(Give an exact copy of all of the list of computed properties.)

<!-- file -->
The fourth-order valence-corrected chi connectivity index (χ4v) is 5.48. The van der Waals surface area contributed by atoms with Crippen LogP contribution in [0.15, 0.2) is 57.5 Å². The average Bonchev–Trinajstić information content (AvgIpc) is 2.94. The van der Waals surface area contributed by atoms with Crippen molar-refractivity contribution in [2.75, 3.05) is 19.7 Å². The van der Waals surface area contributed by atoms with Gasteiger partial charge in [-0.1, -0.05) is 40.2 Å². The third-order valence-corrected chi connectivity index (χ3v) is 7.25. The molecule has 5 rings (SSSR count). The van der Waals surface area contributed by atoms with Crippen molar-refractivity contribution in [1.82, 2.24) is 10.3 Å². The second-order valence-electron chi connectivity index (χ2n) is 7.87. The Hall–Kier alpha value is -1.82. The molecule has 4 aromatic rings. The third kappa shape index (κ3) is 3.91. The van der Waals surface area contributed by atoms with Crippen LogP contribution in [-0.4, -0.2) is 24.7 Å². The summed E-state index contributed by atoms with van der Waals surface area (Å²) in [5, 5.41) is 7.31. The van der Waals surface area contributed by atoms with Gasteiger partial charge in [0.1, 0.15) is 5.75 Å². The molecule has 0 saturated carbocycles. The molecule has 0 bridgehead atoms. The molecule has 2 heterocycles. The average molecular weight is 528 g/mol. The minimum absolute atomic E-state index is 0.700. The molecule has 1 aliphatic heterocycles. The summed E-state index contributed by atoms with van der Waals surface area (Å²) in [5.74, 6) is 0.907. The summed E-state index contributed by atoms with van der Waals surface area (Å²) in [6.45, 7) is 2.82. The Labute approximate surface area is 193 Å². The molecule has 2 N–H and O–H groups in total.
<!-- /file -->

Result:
The fourth-order valence-corrected chi connectivity index (χ4v) is 5.48. The van der Waals surface area contributed by atoms with Crippen LogP contribution in [0.15, 0.2) is 57.5 Å². The average Bonchev–Trinajstić information content (AvgIpc) is 2.94. The van der Waals surface area contributed by atoms with Crippen molar-refractivity contribution in [2.75, 3.05) is 19.7 Å². The van der Waals surface area contributed by atoms with Gasteiger partial charge in [-0.1, -0.05) is 40.2 Å². The third-order valence-corrected chi connectivity index (χ3v) is 7.25. The molecule has 5 rings (SSSR count). The van der Waals surface area contributed by atoms with Crippen molar-refractivity contribution in [1.82, 2.24) is 10.3 Å². The second-order valence-electron chi connectivity index (χ2n) is 7.87. The Hall–Kier alpha value is -1.82. The molecule has 4 aromatic rings. The third kappa shape index (κ3) is 3.91. The van der Waals surface area contributed by atoms with Crippen LogP contribution in [-0.4, -0.2) is 24.7 Å². The summed E-state index contributed by atoms with van der Waals surface area (Å²) in [5, 5.41) is 7.31. The van der Waals surface area contributed by atoms with Gasteiger partial charge in [0.1, 0.15) is 5.75 Å². The molecule has 0 saturated carbocycles. The molecule has 0 bridgehead atoms. The molecule has 2 heterocycles. The average molecular weight is 528 g/mol. The minimum absolute atomic E-state index is 0.700. The molecule has 1 aliphatic heterocycles. The summed E-state index contributed by atoms with van der Waals surface area (Å²) in [5.74, 6) is 0.907. The summed E-state index contributed by atoms with van der Waals surface area (Å²) in [6.45, 7) is 2.82. The Labute approximate surface area is 193 Å². The molecule has 2 N–H and O–H groups in total.